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 December 19th, 2018, 11:28 AM #1 Newbie   Joined: Jun 2018 From: Jordan Posts: 24 Thanks: 0 Solving a 3 variables equation, one happens to cause an oddity Hey, so we had this question in class: Given that the relationship between distance (m) and velocity (v) of an object is $\displaystyle v^2 = 1 - m^3$ Find the acceleration of the object when $\displaystyle m=1$ By taking the derivative of each side with respect to $\displaystyle t$ $\displaystyle 2v \frac{dv}{dt} = -3m^2 \frac{dm}{dt}$ and we know that$\displaystyle \frac{dv}{dt}$ = acceleration, $\displaystyle \frac{dm}{dt} = v$, then: $\displaystyle 2v a = -3m^2 v$ and by solving for $\displaystyle a$ without dividing by $\displaystyle v$ since $\displaystyle v$ can be zero(assuming that we don't know yet, $\displaystyle a = -3/2$ But hold on... we've just substituted m with 1, this means that we have to substitute v with zero, but if we do this we would turn out with 0 = 0, without solving for a If we don't substitute v with 1, we wouldn't be able to solve for acceleration if we cancel v's with dividing, and it doesn't really make sense to keep v in there while we know that v = 0 when m = 1. My teacher clarified that by going back to the definition of derivative, that it's after all nothing but a limit and a limit is an approximation of some f(x) when x approaches some value, so a limit which equals 0 would be in real something like 0.0001 or 0.000000001 in a way we would be able to cancel v with v. But that doesn't really make sense to me. If that's true, when to use the approximate definition of limits and when to use the accurate? And what can we do for this equation?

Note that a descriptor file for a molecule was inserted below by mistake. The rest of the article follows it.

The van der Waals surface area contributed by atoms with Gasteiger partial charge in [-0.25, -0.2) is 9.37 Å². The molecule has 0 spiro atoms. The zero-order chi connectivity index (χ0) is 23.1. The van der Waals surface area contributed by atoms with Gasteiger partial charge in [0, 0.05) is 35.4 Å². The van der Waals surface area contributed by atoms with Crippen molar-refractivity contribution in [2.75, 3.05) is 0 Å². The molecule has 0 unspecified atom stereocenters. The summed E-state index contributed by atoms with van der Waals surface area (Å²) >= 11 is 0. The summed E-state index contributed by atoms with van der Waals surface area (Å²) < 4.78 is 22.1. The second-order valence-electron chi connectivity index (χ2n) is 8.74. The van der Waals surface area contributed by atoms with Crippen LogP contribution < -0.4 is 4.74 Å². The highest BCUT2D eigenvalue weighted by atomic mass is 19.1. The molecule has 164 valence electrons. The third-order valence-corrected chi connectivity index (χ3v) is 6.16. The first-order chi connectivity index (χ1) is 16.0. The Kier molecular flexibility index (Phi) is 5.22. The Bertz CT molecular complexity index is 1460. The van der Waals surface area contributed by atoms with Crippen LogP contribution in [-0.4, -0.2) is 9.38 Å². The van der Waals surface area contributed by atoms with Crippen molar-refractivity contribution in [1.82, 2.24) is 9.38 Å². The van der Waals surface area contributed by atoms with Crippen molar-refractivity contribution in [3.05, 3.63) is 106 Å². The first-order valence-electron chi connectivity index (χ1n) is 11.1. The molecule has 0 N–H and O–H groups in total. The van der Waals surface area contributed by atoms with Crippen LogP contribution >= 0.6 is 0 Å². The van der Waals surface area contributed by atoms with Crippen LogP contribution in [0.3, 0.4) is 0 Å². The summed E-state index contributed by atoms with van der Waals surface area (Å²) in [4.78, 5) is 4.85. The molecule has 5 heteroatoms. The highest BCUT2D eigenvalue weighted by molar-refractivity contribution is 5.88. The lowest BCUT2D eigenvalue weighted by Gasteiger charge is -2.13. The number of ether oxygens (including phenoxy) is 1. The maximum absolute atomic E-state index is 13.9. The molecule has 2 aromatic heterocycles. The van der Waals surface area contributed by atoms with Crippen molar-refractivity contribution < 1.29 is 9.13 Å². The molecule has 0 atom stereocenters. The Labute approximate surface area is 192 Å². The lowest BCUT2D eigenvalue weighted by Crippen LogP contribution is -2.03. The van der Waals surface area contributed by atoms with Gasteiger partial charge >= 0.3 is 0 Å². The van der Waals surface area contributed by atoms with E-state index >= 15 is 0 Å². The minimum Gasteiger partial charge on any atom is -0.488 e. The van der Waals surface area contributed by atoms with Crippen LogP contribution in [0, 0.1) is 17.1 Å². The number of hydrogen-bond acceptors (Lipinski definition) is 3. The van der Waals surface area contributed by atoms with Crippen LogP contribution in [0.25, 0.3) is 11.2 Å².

December 19th, 2018, 11:46 AM   #2
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Quote:
 Originally Posted by Integraluser Hey, so we had this question in class: Given that the relationship between distance (m) and velocity (v) of an object is $\displaystyle v^2 = 1 - m^3$
Meaningless question since the units don't match.

 December 19th, 2018, 01:03 PM #3 Senior Member   Joined: Dec 2015 From: iPhone Posts: 436 Thanks: 68 If not divide by $\displaystyle v$ $\displaystyle v(2a+3m^2)=0$ or $\displaystyle 2a+3m^2=0$ $\displaystyle a=\frac{-3m^2 }{2}$ Thanks from topsquark
December 19th, 2018, 06:45 PM   #4
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Quote:
 Originally Posted by Micrm@ss Meaningless question since the units don't match.
Clearly if we were to be more critical about the relationship $\displaystyle v^2 = 1 - m^3$ then we should be writing $\displaystyle v^2 = p - qm^3$ where p and q are constant with the appropriate units. The we just say that |p| = 1 and |q| = 1.

I've seen this kind of thing a lot when going from a Physics problem to a Calculus problem.

-Dan

December 19th, 2018, 08:48 PM   #5
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Treat it as an impartial differentiation problem along with chain rule, and taking derivatives with respect to time for now.

Quote:
 Originally Posted by idontknow If not divide by $\displaystyle v$ $\displaystyle v(2a+3m^2)=0$ or $\displaystyle 2a+3m^2=0$ $\displaystyle a=\frac{-3m^2 }{2}$
Yes I did mention this implicitly in my post, but why can't we substitute for $\displaystyle m$ directly in the equation rather than simplifying it to this form?

Also, is what my teacher said true?

 December 20th, 2018, 02:12 AM #6 Senior Member   Joined: Dec 2015 From: iPhone Posts: 436 Thanks: 68 Let's take a simple example with velocity. If $\displaystyle s=s(t)$ then $\displaystyle vt\neq s(t)$ Once distance is given as function of time then $\displaystyle v=s’(t)$ Last edited by skipjack; December 20th, 2018 at 03:54 AM.

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